Baghdad: Iraq is using collective punishment including sexual exploitation against women and children with alleged ties to Islamic State jihadists, Amnesty International said on Tuesday.
In a new report, the watchdog revealed widespread discrimination by security forces, camp administrators and local authorities against women and children in eight camps for people displaced by violence.
"Iraqi women and children with perceived ties to IS are being punished for crimes they did not commit," said Lynn Maalouf, Amnesty's Middle East research director. "They are trapped in camps, ostracised and denied food, water and other essentials. This humiliating collective punishment risks laying the foundation for future violence."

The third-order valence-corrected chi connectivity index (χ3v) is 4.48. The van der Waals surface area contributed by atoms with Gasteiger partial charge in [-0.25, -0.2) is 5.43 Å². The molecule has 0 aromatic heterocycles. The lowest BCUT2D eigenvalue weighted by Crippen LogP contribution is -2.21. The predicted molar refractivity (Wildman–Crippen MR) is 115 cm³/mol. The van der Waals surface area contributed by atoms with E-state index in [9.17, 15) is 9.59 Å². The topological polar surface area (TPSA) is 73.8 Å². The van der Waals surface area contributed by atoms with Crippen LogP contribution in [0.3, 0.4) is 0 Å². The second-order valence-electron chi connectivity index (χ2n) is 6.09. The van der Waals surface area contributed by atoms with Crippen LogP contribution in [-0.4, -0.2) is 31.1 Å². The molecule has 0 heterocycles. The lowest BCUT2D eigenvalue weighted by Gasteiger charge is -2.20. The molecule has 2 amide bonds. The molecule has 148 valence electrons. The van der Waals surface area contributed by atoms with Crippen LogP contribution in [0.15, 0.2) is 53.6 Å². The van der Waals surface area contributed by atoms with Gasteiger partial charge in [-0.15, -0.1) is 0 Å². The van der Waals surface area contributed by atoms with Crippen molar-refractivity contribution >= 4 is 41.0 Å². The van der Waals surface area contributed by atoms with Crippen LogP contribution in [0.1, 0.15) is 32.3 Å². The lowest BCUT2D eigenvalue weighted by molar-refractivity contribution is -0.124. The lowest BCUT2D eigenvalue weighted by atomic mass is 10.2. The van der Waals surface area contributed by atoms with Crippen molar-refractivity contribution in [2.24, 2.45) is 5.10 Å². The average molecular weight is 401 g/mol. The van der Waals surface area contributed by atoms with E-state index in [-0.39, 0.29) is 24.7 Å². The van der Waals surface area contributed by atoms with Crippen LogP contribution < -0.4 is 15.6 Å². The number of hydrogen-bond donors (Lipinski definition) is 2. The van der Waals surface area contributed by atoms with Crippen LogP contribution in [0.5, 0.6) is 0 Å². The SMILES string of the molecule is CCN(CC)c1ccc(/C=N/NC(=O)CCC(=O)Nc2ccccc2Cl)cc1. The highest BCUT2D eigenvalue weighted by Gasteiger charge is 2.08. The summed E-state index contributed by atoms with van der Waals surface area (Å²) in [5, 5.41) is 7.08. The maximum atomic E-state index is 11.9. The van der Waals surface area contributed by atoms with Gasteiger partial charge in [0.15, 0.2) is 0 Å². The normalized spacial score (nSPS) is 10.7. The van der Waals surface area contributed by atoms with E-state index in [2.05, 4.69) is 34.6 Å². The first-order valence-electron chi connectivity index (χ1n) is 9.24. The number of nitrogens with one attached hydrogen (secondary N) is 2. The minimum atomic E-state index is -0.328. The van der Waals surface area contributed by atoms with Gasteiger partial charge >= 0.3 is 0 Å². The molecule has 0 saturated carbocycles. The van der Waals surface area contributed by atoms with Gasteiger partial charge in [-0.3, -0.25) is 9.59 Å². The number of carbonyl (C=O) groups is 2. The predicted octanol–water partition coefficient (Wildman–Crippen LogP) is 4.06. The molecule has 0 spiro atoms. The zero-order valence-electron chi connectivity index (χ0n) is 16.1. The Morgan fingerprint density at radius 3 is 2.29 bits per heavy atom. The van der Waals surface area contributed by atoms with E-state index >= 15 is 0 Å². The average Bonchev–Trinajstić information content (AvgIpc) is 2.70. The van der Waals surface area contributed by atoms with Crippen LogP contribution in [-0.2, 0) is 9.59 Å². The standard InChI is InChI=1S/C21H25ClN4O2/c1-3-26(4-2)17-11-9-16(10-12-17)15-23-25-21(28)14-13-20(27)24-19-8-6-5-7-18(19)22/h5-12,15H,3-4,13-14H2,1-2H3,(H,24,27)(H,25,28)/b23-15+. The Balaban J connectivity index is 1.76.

The United Nations said in February that some 2.5 million people remained displaced after Iraqi forces backed by an international coalition waged a vast offensive to oust the extremist group from parts of northern Iraq it had seized in 2014. Many of those who fled IS-held areas ended up in camps.
Amnesty said that in each of the eight camps it visited, women were being pressured into sexual relationships in exchange for money, aid and protection.